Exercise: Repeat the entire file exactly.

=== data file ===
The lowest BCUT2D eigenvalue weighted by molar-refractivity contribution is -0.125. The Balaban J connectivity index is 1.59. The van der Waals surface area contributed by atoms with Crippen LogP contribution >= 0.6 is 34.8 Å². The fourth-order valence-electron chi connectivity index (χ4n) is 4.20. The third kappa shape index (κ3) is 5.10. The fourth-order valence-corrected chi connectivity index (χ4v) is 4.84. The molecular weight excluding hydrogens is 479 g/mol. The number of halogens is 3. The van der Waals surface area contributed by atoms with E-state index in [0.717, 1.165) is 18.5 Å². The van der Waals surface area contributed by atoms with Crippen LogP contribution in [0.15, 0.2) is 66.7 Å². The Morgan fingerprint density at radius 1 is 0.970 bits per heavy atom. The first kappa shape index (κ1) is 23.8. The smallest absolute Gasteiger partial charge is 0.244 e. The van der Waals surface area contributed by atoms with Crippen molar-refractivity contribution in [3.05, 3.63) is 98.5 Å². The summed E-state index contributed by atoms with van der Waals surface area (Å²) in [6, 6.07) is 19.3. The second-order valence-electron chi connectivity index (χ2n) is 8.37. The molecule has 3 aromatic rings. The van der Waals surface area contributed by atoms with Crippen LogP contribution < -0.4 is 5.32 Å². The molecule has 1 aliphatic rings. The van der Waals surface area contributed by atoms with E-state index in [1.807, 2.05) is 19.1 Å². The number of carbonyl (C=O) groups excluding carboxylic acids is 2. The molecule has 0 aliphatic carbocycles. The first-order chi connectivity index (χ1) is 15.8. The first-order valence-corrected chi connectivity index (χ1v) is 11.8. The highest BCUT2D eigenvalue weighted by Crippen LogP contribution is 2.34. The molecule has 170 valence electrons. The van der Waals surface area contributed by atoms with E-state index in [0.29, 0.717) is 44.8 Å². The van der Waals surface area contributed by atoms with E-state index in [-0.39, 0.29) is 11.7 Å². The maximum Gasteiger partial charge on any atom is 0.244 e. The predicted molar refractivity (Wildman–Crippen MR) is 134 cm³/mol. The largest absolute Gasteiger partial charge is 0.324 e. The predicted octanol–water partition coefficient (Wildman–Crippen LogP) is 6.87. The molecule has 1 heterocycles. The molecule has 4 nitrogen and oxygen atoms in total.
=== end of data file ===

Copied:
The lowest BCUT2D eigenvalue weighted by molar-refractivity contribution is -0.125. The Balaban J connectivity index is 1.59. The van der Waals surface area contributed by atoms with Crippen LogP contribution >= 0.6 is 34.8 Å². The fourth-order valence-electron chi connectivity index (χ4n) is 4.20. The third kappa shape index (κ3) is 5.10. The fourth-order valence-corrected chi connectivity index (χ4v) is 4.84. The molecular weight excluding hydrogens is 479 g/mol. The number of halogens is 3. The van der Waals surface area contributed by atoms with E-state index in [0.717, 1.165) is 18.5 Å². The van der Waals surface area contributed by atoms with Crippen LogP contribution in [0.15, 0.2) is 66.7 Å². The Morgan fingerprint density at radius 1 is 0.970 bits per heavy atom. The first kappa shape index (κ1) is 23.8. The smallest absolute Gasteiger partial charge is 0.244 e. The van der Waals surface area contributed by atoms with Crippen molar-refractivity contribution in [3.05, 3.63) is 98.5 Å². The summed E-state index contributed by atoms with van der Waals surface area (Å²) in [6, 6.07) is 19.3. The second-order valence-electron chi connectivity index (χ2n) is 8.37. The molecule has 3 aromatic rings. The van der Waals surface area contributed by atoms with Crippen LogP contribution < -0.4 is 5.32 Å². The molecule has 1 aliphatic rings. The van der Waals surface area contributed by atoms with E-state index in [1.807, 2.05) is 19.1 Å². The number of carbonyl (C=O) groups excluding carboxylic acids is 2. The molecule has 0 aliphatic carbocycles. The first-order chi connectivity index (χ1) is 15.8. The first-order valence-corrected chi connectivity index (χ1v) is 11.8. The highest BCUT2D eigenvalue weighted by Crippen LogP contribution is 2.34. The molecule has 170 valence electrons. The van der Waals surface area contributed by atoms with E-state index in [0.29, 0.717) is 44.8 Å². The van der Waals surface area contributed by atoms with E-state index in [-0.39, 0.29) is 11.7 Å². The maximum Gasteiger partial charge on any atom is 0.244 e. The predicted molar refractivity (Wildman–Crippen MR) is 134 cm³/mol. The largest absolute Gasteiger partial charge is 0.324 e. The predicted octanol–water partition coefficient (Wildman–Crippen LogP) is 6.87. The molecule has 1 heterocycles. The molecule has 4 nitrogen and oxygen atoms in total.